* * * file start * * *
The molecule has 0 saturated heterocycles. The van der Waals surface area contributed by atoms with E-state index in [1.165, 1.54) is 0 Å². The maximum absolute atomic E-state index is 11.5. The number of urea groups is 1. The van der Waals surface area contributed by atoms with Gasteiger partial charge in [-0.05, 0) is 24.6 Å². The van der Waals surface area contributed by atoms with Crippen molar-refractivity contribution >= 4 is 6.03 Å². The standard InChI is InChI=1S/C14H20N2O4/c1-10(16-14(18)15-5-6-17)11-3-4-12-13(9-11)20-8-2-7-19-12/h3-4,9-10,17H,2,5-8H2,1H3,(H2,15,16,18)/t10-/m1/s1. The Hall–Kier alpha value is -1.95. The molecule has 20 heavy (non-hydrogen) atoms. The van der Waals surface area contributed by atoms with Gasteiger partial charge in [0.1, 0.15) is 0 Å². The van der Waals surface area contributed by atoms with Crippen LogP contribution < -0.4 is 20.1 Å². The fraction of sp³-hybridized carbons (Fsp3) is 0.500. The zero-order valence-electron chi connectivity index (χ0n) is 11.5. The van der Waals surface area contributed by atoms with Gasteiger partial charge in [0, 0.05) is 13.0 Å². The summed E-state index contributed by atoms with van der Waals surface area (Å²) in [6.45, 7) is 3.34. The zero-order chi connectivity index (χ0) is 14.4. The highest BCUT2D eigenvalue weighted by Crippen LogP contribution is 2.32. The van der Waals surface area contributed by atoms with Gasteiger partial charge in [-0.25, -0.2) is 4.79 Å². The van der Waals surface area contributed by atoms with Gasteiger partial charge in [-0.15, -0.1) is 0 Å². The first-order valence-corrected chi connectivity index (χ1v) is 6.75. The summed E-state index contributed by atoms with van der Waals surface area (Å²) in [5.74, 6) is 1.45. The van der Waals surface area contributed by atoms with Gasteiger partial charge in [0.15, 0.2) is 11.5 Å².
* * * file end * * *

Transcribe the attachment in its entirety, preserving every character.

The molecule has 0 saturated heterocycles. The van der Waals surface area contributed by atoms with E-state index in [1.165, 1.54) is 0 Å². The maximum absolute atomic E-state index is 11.5. The number of urea groups is 1. The van der Waals surface area contributed by atoms with Gasteiger partial charge in [-0.05, 0) is 24.6 Å². The van der Waals surface area contributed by atoms with Crippen molar-refractivity contribution >= 4 is 6.03 Å². The standard InChI is InChI=1S/C14H20N2O4/c1-10(16-14(18)15-5-6-17)11-3-4-12-13(9-11)20-8-2-7-19-12/h3-4,9-10,17H,2,5-8H2,1H3,(H2,15,16,18)/t10-/m1/s1. The Hall–Kier alpha value is -1.95. The molecule has 20 heavy (non-hydrogen) atoms. The van der Waals surface area contributed by atoms with Gasteiger partial charge in [0.1, 0.15) is 0 Å². The van der Waals surface area contributed by atoms with Crippen LogP contribution < -0.4 is 20.1 Å². The fraction of sp³-hybridized carbons (Fsp3) is 0.500. The zero-order valence-electron chi connectivity index (χ0n) is 11.5. The van der Waals surface area contributed by atoms with Gasteiger partial charge in [0, 0.05) is 13.0 Å². The summed E-state index contributed by atoms with van der Waals surface area (Å²) in [6.45, 7) is 3.34. The zero-order chi connectivity index (χ0) is 14.4. The highest BCUT2D eigenvalue weighted by Crippen LogP contribution is 2.32. The van der Waals surface area contributed by atoms with Gasteiger partial charge in [-0.25, -0.2) is 4.79 Å². The van der Waals surface area contributed by atoms with Gasteiger partial charge in [-0.15, -0.1) is 0 Å². The first-order valence-corrected chi connectivity index (χ1v) is 6.75. The summed E-state index contributed by atoms with van der Waals surface area (Å²) in [5.74, 6) is 1.45. The van der Waals surface area contributed by atoms with Gasteiger partial charge in [0.15, 0.2) is 11.5 Å².